Things are supposed to work a certain way -- and then there's what really happens.
Despite the best planning, gaps emerge between the model and the reality of most projects. Often, when unexpected problems arise during project implementation, quick thinking and a pragmatic approach are the tools managers need to bridge the gap.
I was reminded of this when I spoke with a project manager in charge of modernizing old buildings for the Federal Government. Though he had straightforward goals (removing asbestos, updating wiring, etc.), achieving these goals proved anything but straightforward. The real challenge, the manager discovered, was completing his work without disturbing the tenants still occupying a building.
| A simple sign was all it took to address a significant threat to project success.
At one of his sites, a Federal courthouse, workers had continually violated noise restrictions imposed during the hours that court was in session. Typically, when noise complaints came in, someone from the project office found the source of the problem and reminded workers of the restrictions. When confronted, workers explained that they either hadn't known about the restrictions or had forgotten them.
The solution? Directly addressing those who could control the noise -- the workers -- and making it clear that they would be held responsible for their actions. The project manager posted the noise restrictions at every construction entrance -- along with a warning that violation of noise controls could "result in immediate and permanent removal from the job site." A simple sign was all it took to address a significant threat to project success.
On another project, demolition work on one floor of a building disrupted the telecommunication service to occupied offices. It turned out that years of office space reconfigurations had resulted in tangled wiring that wound its way between floors and through offices. For example, stripping a telephone closet on the 12th floor cut service to offices on the 14th floor.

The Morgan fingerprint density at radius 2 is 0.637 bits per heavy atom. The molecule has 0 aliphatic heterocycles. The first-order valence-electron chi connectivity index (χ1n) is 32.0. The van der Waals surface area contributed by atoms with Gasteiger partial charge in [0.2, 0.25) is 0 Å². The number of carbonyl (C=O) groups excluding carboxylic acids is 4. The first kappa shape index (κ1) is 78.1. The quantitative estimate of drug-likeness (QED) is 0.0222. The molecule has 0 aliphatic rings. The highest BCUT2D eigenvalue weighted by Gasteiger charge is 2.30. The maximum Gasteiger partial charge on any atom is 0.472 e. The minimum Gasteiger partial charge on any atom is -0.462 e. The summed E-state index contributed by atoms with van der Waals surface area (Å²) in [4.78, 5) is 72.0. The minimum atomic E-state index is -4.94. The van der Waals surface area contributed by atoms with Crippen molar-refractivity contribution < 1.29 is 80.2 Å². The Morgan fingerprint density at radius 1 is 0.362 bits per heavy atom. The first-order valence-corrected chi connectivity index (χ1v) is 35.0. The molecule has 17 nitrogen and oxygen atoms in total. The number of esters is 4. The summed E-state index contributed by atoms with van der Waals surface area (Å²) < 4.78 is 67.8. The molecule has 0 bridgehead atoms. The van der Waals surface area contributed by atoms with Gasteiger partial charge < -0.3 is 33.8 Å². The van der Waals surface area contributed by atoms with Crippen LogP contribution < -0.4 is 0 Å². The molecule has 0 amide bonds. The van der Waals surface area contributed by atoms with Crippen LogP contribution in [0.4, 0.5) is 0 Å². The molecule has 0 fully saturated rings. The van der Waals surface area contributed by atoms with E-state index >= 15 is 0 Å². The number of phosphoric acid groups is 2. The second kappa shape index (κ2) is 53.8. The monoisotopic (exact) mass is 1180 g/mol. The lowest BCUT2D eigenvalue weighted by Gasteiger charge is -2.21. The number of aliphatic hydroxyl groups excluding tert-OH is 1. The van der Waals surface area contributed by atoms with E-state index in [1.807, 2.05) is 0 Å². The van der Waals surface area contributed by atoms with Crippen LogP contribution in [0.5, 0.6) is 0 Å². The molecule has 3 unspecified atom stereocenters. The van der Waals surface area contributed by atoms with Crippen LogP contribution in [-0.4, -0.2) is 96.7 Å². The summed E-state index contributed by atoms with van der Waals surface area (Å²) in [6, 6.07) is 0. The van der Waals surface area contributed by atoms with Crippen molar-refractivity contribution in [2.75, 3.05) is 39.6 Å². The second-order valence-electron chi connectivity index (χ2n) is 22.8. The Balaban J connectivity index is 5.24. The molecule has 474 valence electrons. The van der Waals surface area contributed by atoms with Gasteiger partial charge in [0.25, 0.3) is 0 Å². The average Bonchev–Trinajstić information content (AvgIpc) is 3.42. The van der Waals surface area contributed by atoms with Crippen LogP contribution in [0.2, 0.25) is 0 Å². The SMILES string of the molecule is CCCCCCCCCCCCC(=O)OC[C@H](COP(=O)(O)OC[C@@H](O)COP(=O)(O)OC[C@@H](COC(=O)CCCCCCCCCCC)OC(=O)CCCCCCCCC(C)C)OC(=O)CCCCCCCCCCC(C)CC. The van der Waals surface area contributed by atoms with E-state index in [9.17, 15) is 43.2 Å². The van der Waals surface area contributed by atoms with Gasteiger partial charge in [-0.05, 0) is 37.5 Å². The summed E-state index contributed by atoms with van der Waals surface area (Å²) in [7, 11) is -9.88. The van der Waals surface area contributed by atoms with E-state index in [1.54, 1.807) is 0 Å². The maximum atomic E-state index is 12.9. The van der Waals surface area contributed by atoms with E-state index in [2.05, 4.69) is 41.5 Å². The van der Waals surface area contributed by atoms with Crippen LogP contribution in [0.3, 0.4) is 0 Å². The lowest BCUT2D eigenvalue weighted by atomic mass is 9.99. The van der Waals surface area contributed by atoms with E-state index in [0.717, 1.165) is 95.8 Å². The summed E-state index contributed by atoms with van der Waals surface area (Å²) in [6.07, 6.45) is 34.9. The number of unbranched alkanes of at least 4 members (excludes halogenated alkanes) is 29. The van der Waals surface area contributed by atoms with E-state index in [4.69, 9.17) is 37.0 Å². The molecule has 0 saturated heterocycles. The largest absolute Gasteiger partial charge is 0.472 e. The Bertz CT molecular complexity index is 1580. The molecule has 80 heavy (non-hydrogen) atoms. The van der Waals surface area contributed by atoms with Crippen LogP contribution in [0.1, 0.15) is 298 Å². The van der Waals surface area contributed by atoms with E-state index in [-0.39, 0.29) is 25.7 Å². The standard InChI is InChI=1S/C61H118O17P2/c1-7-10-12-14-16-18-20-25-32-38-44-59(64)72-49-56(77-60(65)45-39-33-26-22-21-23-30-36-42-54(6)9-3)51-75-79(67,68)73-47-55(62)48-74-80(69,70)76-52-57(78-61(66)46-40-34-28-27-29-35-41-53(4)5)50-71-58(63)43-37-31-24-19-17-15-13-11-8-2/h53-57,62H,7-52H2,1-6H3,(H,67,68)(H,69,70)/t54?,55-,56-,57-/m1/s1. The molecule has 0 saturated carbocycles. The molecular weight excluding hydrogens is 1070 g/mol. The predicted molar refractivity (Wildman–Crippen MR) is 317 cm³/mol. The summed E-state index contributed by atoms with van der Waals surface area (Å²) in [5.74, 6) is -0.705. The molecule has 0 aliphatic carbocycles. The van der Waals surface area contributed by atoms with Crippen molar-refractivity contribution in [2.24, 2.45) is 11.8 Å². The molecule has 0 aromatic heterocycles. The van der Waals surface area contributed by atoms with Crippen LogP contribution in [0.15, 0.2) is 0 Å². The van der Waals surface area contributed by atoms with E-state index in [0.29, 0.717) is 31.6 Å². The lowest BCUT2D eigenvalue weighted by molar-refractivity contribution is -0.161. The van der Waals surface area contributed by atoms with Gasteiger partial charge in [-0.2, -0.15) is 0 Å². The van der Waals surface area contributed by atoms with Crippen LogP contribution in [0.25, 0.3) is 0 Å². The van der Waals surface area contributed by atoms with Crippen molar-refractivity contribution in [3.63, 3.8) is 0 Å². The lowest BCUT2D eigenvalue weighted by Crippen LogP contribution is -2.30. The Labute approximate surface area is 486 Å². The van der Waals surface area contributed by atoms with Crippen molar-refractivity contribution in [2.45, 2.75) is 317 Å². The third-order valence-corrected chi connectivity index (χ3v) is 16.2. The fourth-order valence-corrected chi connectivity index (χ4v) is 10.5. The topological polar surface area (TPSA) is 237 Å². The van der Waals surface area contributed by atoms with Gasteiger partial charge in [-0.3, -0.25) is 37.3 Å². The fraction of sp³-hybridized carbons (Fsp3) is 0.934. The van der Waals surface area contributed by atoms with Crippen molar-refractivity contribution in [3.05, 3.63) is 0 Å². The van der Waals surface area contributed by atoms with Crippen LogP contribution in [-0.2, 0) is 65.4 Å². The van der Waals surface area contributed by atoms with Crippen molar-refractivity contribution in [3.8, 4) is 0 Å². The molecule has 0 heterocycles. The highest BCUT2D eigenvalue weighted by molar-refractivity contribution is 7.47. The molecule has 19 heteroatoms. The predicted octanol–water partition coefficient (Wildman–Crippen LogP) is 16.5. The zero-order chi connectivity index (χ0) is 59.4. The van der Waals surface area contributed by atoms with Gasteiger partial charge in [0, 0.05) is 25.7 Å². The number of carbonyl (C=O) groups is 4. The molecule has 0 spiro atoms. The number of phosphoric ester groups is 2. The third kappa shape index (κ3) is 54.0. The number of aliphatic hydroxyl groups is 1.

The obvious solution was to hire a technician to systematically trace all the wires and eliminate the problem upfront -- but the project couldn't afford this. Instead, the manager found a retired technician willing to work "on call" to identify live communication lines before renovation began in an area, using a listening device. This low-cost solution provided a satisfactory solution.
A nose for trouble
When the roof of a fully occupied office building needed to be re-tarred, occupants complained that the noxious fumes were reaching their offices. The project manager learned that fresh-air intakes on the roof were sucking in the fumes whenever the wind blew in their direction. The air intakes couldn't be turned off completely, if the building was to remain occupied.
The building manager threatened to evacuate all 5,000 occupants, which would bring the project to a standstill. When experts couldn't come up with a technical solution, the project manager came up with an innovative fix: He invented a new occupation. He hired a "sniffer" to sit beside the intakes and sniff the air for tar fumes. When the wind blew fumes towards the intakes, the sniffer turned them off temporarily -- never for more than a couple hours, and well within acceptable limits.
| Quick, simple, and inexpensive fixes are sometimes the answer to keeping a project on schedule and within budget.
Keep it simple
As this manager learned, the unknowns of project work often require immediate response. Thankfully, high-performance results don't necessarily require high-tech solutions. Quick, simple, and inexpensive fixes are sometimes the answer to keeping a project on schedule and within budget.